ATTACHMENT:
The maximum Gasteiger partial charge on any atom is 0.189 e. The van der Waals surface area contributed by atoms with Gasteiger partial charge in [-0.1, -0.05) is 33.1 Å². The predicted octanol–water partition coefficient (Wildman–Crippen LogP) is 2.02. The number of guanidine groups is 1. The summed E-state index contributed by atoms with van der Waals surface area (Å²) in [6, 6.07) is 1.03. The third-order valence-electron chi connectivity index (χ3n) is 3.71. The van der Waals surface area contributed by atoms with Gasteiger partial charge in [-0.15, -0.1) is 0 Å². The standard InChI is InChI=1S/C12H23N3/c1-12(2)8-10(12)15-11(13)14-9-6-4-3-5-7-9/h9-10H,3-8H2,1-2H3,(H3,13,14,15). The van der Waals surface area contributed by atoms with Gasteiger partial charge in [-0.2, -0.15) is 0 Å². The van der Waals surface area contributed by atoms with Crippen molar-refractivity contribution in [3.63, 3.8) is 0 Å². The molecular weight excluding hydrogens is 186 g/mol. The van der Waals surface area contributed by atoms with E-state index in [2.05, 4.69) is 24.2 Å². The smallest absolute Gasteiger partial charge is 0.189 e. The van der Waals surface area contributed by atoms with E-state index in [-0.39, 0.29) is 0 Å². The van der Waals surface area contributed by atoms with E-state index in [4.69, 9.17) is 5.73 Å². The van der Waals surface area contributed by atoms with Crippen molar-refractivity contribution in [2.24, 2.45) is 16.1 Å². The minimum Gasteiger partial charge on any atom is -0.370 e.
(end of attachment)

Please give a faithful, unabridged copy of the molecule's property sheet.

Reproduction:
The maximum Gasteiger partial charge on any atom is 0.189 e. The van der Waals surface area contributed by atoms with Gasteiger partial charge in [-0.1, -0.05) is 33.1 Å². The predicted octanol–water partition coefficient (Wildman–Crippen LogP) is 2.02. The number of guanidine groups is 1. The summed E-state index contributed by atoms with van der Waals surface area (Å²) in [6, 6.07) is 1.03. The third-order valence-electron chi connectivity index (χ3n) is 3.71. The van der Waals surface area contributed by atoms with Gasteiger partial charge in [-0.15, -0.1) is 0 Å². The standard InChI is InChI=1S/C12H23N3/c1-12(2)8-10(12)15-11(13)14-9-6-4-3-5-7-9/h9-10H,3-8H2,1-2H3,(H3,13,14,15). The van der Waals surface area contributed by atoms with Gasteiger partial charge in [-0.2, -0.15) is 0 Å². The van der Waals surface area contributed by atoms with Crippen molar-refractivity contribution in [3.63, 3.8) is 0 Å². The molecular weight excluding hydrogens is 186 g/mol. The van der Waals surface area contributed by atoms with E-state index in [2.05, 4.69) is 24.2 Å². The smallest absolute Gasteiger partial charge is 0.189 e. The van der Waals surface area contributed by atoms with E-state index in [-0.39, 0.29) is 0 Å². The van der Waals surface area contributed by atoms with E-state index in [4.69, 9.17) is 5.73 Å². The van der Waals surface area contributed by atoms with Crippen molar-refractivity contribution in [2.24, 2.45) is 16.1 Å². The minimum Gasteiger partial charge on any atom is -0.370 e.